• Amy Gleason is the Chief of Staff and Cofounder at CareSync. She began her career in nursing and quickly found that she loved technology and embraced that technology can improve health care. She took her love of technology and spent several years implementing and building Electronic Medical Record and Practice Management applications. In June 2010, her daughter was diagnosed with a rare autoimmune disorder, which opened her eyes to a whole new set of challenges in the health care system. As a caregiver, she had a new role to play in keeping her daughter’s care organized, efficient and effective, and she draws on this experience at CareSync to help patients and their families have better coordinated care and improved health outcomes. Amy also proudly volunteers as the Vice President of Research for the Cure JM Foundation, a non-profit that funds research, raises awareness and supports families of children with Juvenile Myositis.

Closing the conference is Tami Rich. A mom who has been by her son Jamie’s side as he has lived through the horror of congenital heart issues since birth. Both are tremendously inspiring people who are out to help fix the system and make it better for people and we are excited to feature Tami and her experience.

Tami has a unique triad of health care experience, including work in strategic total quality improvement, organizational transformation, and the personal medical case management of her son. She is a customer-minded, innovative MBA and strategist; a consensus-builder who brings people with different perspectives and agendas together, fostering alignment across the healthcare continuum around common goals. Tami is an articulate and determined advocate for strategically-focused, goal-oriented, transformative change.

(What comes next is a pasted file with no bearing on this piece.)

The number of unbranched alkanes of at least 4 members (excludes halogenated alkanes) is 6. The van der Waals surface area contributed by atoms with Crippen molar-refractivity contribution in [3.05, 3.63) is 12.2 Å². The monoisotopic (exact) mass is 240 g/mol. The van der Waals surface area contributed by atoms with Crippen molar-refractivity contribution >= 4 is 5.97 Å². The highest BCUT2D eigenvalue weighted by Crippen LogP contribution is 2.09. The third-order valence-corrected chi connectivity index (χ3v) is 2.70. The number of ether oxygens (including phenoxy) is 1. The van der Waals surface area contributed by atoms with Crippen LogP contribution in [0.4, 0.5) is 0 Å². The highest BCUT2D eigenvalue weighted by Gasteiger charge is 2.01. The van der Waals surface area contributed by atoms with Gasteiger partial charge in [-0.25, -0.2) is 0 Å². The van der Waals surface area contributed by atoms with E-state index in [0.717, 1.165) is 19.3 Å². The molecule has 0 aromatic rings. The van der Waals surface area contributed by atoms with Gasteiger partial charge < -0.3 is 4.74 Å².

Our goals in highlighting these stories are to leave our participants (virtual and in-person) feeling inspired, empowered and maybe even a little riled up. The aim of this conference isn’t to generate more head-nodding about how health care isn’t patient-centered – it’s to highlight examples of patients taking control of their own care, and to activate a new wave of change-makers to challenge the status quo.

Ready to join us in the fix? Meet us online June 14 for the live-streamed conversations, ideas and commitments to fix health care. You can attend for as much or as little as you’d like, so tailor your day to engage during the sessions that most speak to you! Register now!